Copyright: attaphong / 123RF Stock Photo

“Let them play!” Reflections on Early Reading

Mary Cassat, "Family Group Reading". Picture taken at Philadelphia Museum of Art.

Mary Cassat, “Family Group Reading”. Picture taken at Philadelphia Museum of Art.

Whenever we suggest that it is possible to teach reading to very young children -before they are six years old (even before three), we get of all kinds of comments.

On one side are, of course, the enthusiasts, who know or sense that young children have enormous potential and that it is good to teach them to read along with other things like music and art as soon as possible. Many of them have had rewarding experiences in teaching their children or students.

We also have the cautious: people who agree “half-heartedly”. They recognize the potential of young children but are not sure wether it is a good idea to encourage early reading exposure. Their comments generally indicate some hesitation or concerns that the pressure of teaching may adversely affect some children.  They would say, “If the child is ready, she could learn to read, but we must not pressure her”, or “Every child has his own time”.

At the opposite end of the enthusiasts, we have the reluctant. Usually, they display the same energy level than the enthusiasts, but in the opposite direction. They appear to be offended at the idea of teaching young children to read. Their comments show a vehement rejection of early learning, sometimes with sharp criticism and outright opposition.

It is not surprising that any paradigm, when confronted with new ideas and counterarguments, can generate a wave of uncertainty and provoke the flashing sparks of controversy. This is even truer when, in the heart of the debate, lies what he hold most precious in any society: our children.

The reluctant can be staunch defenders of the “status quo”, the order of things. If for so long it has been argued that the best age to teach reading is six or seven years, there must be a good reason for it. The cautious are aware that things may be different from what tradition has dictated, but are concerned about the consequences of a change of route. After all, the unknown, even if it looks promising, does cause some fear.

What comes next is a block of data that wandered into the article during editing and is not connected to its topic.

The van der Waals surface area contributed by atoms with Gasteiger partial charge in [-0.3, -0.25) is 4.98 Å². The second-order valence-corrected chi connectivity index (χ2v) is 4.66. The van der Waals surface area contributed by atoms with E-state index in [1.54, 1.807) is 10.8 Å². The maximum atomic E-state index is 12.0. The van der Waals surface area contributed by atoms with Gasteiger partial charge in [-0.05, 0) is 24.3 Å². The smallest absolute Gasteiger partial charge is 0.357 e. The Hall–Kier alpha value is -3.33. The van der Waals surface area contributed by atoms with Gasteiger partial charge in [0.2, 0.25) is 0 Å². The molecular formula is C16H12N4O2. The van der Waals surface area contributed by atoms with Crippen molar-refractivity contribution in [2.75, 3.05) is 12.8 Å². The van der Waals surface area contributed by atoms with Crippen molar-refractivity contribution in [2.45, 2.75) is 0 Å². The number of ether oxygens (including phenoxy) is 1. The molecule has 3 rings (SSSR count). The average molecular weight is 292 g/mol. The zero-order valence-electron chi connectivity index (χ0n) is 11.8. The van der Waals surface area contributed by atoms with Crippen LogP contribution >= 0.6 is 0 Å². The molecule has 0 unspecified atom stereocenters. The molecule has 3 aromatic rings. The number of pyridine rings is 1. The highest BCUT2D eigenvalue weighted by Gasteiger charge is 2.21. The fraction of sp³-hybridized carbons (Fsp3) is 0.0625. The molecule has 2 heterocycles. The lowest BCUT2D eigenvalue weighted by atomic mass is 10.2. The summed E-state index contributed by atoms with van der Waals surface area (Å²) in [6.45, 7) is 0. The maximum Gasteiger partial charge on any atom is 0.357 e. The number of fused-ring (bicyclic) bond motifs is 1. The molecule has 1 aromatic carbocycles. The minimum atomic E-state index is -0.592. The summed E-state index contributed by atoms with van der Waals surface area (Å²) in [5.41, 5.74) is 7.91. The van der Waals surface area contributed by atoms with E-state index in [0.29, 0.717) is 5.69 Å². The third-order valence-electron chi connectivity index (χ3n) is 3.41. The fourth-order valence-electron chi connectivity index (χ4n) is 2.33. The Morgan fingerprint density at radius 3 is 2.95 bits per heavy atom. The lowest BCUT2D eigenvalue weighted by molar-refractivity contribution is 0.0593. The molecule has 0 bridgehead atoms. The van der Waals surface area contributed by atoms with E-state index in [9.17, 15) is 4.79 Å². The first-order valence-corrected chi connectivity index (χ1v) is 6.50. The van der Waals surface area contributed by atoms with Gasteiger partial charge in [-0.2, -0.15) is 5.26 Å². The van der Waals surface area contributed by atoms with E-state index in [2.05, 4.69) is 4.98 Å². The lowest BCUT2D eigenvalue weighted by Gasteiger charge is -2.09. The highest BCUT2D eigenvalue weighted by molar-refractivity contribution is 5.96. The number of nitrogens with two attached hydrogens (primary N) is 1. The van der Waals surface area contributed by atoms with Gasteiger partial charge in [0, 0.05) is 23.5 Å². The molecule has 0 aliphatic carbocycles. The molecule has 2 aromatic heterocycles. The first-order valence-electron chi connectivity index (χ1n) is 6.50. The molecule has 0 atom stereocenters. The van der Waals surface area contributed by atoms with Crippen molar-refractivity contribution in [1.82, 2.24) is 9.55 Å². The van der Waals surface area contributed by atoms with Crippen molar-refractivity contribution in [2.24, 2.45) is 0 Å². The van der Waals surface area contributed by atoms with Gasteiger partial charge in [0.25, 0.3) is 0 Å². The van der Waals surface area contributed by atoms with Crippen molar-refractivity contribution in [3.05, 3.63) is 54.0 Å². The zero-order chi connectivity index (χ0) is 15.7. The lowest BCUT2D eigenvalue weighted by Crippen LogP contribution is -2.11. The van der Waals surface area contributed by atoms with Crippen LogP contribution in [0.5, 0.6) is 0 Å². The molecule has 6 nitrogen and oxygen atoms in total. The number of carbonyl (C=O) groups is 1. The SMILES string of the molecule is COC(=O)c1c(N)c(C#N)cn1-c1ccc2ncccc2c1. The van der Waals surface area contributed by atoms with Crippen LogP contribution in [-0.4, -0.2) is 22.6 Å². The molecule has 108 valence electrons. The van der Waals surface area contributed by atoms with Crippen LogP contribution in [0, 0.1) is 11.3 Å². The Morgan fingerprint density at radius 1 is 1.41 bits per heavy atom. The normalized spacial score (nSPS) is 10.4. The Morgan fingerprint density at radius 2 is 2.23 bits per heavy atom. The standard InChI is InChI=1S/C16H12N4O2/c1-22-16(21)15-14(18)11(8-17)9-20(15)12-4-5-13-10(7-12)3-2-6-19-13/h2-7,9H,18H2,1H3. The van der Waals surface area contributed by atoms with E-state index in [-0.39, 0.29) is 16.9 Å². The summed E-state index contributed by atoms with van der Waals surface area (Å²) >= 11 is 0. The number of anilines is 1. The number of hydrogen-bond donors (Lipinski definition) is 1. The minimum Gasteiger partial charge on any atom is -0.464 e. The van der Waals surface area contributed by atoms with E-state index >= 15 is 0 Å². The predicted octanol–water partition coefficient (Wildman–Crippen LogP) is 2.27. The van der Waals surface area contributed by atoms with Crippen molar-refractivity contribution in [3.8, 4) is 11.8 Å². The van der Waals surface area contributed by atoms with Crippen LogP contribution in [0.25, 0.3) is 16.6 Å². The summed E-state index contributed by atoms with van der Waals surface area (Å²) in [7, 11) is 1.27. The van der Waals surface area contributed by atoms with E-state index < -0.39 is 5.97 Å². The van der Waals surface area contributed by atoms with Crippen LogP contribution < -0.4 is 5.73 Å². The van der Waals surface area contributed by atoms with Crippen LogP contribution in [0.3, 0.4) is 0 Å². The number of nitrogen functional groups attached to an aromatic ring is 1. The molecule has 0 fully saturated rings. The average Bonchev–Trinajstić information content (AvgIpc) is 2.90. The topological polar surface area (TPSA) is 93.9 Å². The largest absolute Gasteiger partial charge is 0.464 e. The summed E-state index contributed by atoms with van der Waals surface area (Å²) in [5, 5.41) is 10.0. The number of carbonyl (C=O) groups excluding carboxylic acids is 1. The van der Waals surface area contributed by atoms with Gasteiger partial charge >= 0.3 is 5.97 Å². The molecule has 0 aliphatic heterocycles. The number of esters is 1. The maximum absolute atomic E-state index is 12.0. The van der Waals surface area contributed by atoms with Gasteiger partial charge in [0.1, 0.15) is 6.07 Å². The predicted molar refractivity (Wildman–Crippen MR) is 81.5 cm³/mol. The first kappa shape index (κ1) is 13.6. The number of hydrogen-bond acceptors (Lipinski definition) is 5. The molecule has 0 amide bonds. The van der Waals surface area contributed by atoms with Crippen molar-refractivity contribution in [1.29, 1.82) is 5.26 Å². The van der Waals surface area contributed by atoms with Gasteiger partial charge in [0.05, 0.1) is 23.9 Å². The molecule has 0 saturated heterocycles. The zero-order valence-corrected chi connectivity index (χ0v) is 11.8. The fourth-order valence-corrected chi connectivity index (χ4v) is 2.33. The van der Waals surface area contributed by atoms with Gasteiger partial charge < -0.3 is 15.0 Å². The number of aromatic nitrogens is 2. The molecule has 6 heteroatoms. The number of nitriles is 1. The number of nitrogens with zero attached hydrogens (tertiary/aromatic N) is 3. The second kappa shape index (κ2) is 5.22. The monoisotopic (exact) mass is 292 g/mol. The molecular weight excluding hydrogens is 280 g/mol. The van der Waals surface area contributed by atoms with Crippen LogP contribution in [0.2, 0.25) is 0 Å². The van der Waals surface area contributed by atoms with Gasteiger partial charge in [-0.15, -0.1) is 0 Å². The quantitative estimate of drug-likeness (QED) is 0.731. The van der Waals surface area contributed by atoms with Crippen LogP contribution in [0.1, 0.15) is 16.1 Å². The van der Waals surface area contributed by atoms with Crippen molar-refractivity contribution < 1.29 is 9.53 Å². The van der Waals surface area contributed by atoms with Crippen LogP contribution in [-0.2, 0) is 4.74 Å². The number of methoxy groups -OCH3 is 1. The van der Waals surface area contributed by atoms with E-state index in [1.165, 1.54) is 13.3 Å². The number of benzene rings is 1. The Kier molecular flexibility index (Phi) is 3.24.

The main argument from the cautious and reluctant against early reading is the assumption that teaching reading at a young age is to somehow eradicate the sacred and innocent space that should otherwise be dedicated to play. They believe that teaching a child to read at the age of three steals from her the time that should be given to the enjoyment of just being and existing without any responsibilities, to grow in freedom and, at least for some time, avoid the restraints of “formal education”.

The problem is that we have confused learning with education, and education with obligation. Learning to read is automatically associated with formal schooling and with the long hours each day children spend “chained” to their desks, when their young, six-year-old souls want to fly free, beyond the inevitable prison (school) walls, to learn about the world in the way they have always wanted: through personal adventures and not through incomprehensible and tedious exercises.

In Spanish, there is an old saying that literally states: “You have to bleed to learn to read” (La letra con sangre entra), a phrase that seems to sum up the experience of many of us in our first schools. Children “had to” learn because that was their “only obligation”, and not because learning was itself a natural and joyous process. Unfortunately, many of us grew up viewing school as the undeserved punishment to which we were condemned without trial and without the possibility of an appeal.